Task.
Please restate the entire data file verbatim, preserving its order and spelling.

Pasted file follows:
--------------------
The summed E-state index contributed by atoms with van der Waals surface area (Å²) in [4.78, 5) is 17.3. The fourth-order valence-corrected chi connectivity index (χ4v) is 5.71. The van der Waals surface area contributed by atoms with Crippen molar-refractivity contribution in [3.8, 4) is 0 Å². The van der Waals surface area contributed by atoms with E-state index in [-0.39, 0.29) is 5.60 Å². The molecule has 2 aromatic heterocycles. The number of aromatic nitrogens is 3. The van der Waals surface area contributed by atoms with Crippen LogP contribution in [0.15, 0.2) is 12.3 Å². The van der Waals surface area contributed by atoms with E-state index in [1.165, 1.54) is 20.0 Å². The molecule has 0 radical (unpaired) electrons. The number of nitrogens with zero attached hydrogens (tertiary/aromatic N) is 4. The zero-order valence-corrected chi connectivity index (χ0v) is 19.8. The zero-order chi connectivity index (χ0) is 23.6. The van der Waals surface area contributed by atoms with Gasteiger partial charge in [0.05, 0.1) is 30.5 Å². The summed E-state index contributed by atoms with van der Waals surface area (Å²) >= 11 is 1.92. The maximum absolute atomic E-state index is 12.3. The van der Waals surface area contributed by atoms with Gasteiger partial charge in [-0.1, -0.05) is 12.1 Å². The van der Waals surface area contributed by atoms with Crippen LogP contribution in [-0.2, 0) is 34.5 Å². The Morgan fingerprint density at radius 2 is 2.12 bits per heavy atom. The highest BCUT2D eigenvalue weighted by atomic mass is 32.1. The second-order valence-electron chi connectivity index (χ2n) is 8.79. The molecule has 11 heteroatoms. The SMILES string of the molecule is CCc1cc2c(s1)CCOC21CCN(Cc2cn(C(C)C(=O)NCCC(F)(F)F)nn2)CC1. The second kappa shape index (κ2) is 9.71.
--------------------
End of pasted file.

The summed E-state index contributed by atoms with van der Waals surface area (Å²) in [4.78, 5) is 17.3. The fourth-order valence-corrected chi connectivity index (χ4v) is 5.71. The van der Waals surface area contributed by atoms with Crippen molar-refractivity contribution in [3.8, 4) is 0 Å². The van der Waals surface area contributed by atoms with E-state index in [-0.39, 0.29) is 5.60 Å². The molecule has 2 aromatic heterocycles. The number of aromatic nitrogens is 3. The van der Waals surface area contributed by atoms with Crippen LogP contribution in [0.15, 0.2) is 12.3 Å². The van der Waals surface area contributed by atoms with E-state index in [1.165, 1.54) is 20.0 Å². The molecule has 0 radical (unpaired) electrons. The number of nitrogens with zero attached hydrogens (tertiary/aromatic N) is 4. The zero-order valence-corrected chi connectivity index (χ0v) is 19.8. The zero-order chi connectivity index (χ0) is 23.6. The van der Waals surface area contributed by atoms with Gasteiger partial charge in [0.05, 0.1) is 30.5 Å². The summed E-state index contributed by atoms with van der Waals surface area (Å²) >= 11 is 1.92. The maximum absolute atomic E-state index is 12.3. The van der Waals surface area contributed by atoms with Gasteiger partial charge in [-0.1, -0.05) is 12.1 Å². The van der Waals surface area contributed by atoms with Crippen LogP contribution in [-0.2, 0) is 34.5 Å². The Morgan fingerprint density at radius 2 is 2.12 bits per heavy atom. The highest BCUT2D eigenvalue weighted by atomic mass is 32.1. The second-order valence-electron chi connectivity index (χ2n) is 8.79. The molecule has 11 heteroatoms. The SMILES string of the molecule is CCc1cc2c(s1)CCOC21CCN(Cc2cn(C(C)C(=O)NCCC(F)(F)F)nn2)CC1. The second kappa shape index (κ2) is 9.71.